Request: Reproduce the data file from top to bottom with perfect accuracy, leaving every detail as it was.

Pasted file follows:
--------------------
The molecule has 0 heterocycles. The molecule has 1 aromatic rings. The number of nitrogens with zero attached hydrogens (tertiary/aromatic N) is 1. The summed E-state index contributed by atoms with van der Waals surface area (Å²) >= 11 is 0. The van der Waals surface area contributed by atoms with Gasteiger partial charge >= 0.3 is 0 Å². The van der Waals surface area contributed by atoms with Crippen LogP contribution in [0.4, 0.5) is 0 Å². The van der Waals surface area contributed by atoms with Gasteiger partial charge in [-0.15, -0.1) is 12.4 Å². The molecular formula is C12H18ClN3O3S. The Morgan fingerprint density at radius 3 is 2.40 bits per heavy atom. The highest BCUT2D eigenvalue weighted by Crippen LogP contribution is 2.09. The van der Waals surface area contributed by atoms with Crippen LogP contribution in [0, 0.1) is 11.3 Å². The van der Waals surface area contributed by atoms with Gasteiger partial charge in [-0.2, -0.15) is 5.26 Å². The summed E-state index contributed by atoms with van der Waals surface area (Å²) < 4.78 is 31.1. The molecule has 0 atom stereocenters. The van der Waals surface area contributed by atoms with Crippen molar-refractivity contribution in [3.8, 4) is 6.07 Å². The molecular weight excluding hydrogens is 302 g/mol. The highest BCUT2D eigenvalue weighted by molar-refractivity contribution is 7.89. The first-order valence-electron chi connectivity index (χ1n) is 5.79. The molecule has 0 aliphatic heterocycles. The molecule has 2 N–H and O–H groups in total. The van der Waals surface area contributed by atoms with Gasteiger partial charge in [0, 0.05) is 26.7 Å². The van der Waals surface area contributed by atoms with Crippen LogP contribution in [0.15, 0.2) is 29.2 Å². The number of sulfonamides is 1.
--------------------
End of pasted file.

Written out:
The molecule has 0 heterocycles. The molecule has 1 aromatic rings. The number of nitrogens with zero attached hydrogens (tertiary/aromatic N) is 1. The summed E-state index contributed by atoms with van der Waals surface area (Å²) >= 11 is 0. The van der Waals surface area contributed by atoms with Gasteiger partial charge >= 0.3 is 0 Å². The van der Waals surface area contributed by atoms with Crippen LogP contribution in [0.4, 0.5) is 0 Å². The van der Waals surface area contributed by atoms with Gasteiger partial charge in [-0.15, -0.1) is 12.4 Å². The molecular formula is C12H18ClN3O3S. The Morgan fingerprint density at radius 3 is 2.40 bits per heavy atom. The highest BCUT2D eigenvalue weighted by Crippen LogP contribution is 2.09. The van der Waals surface area contributed by atoms with Crippen LogP contribution in [0, 0.1) is 11.3 Å². The van der Waals surface area contributed by atoms with Gasteiger partial charge in [-0.2, -0.15) is 5.26 Å². The summed E-state index contributed by atoms with van der Waals surface area (Å²) < 4.78 is 31.1. The molecule has 0 atom stereocenters. The van der Waals surface area contributed by atoms with Crippen molar-refractivity contribution in [3.8, 4) is 6.07 Å². The molecular weight excluding hydrogens is 302 g/mol. The highest BCUT2D eigenvalue weighted by molar-refractivity contribution is 7.89. The first-order valence-electron chi connectivity index (χ1n) is 5.79. The molecule has 0 aliphatic heterocycles. The molecule has 2 N–H and O–H groups in total. The van der Waals surface area contributed by atoms with Gasteiger partial charge in [0, 0.05) is 26.7 Å². The van der Waals surface area contributed by atoms with Crippen LogP contribution in [0.15, 0.2) is 29.2 Å². The number of sulfonamides is 1.